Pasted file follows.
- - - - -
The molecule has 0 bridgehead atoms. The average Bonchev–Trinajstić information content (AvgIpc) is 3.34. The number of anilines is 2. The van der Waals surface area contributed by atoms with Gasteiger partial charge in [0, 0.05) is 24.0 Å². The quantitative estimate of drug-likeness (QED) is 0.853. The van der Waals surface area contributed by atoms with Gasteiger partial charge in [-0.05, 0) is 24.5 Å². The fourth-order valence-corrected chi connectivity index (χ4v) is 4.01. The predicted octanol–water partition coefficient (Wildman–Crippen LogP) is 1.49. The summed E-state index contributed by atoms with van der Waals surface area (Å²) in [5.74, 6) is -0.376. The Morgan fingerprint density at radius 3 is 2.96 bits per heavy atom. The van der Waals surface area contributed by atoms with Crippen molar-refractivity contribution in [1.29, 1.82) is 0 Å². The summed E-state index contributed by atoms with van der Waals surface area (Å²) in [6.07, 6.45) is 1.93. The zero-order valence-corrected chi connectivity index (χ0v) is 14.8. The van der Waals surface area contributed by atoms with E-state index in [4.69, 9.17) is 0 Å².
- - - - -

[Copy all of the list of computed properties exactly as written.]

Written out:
The molecule has 0 bridgehead atoms. The average Bonchev–Trinajstić information content (AvgIpc) is 3.34. The number of anilines is 2. The van der Waals surface area contributed by atoms with Gasteiger partial charge in [0, 0.05) is 24.0 Å². The quantitative estimate of drug-likeness (QED) is 0.853. The van der Waals surface area contributed by atoms with Gasteiger partial charge in [-0.05, 0) is 24.5 Å². The fourth-order valence-corrected chi connectivity index (χ4v) is 4.01. The predicted octanol–water partition coefficient (Wildman–Crippen LogP) is 1.49. The summed E-state index contributed by atoms with van der Waals surface area (Å²) in [5.74, 6) is -0.376. The Morgan fingerprint density at radius 3 is 2.96 bits per heavy atom. The van der Waals surface area contributed by atoms with Crippen molar-refractivity contribution in [1.29, 1.82) is 0 Å². The summed E-state index contributed by atoms with van der Waals surface area (Å²) in [6.07, 6.45) is 1.93. The zero-order valence-corrected chi connectivity index (χ0v) is 14.8. The van der Waals surface area contributed by atoms with E-state index in [4.69, 9.17) is 0 Å².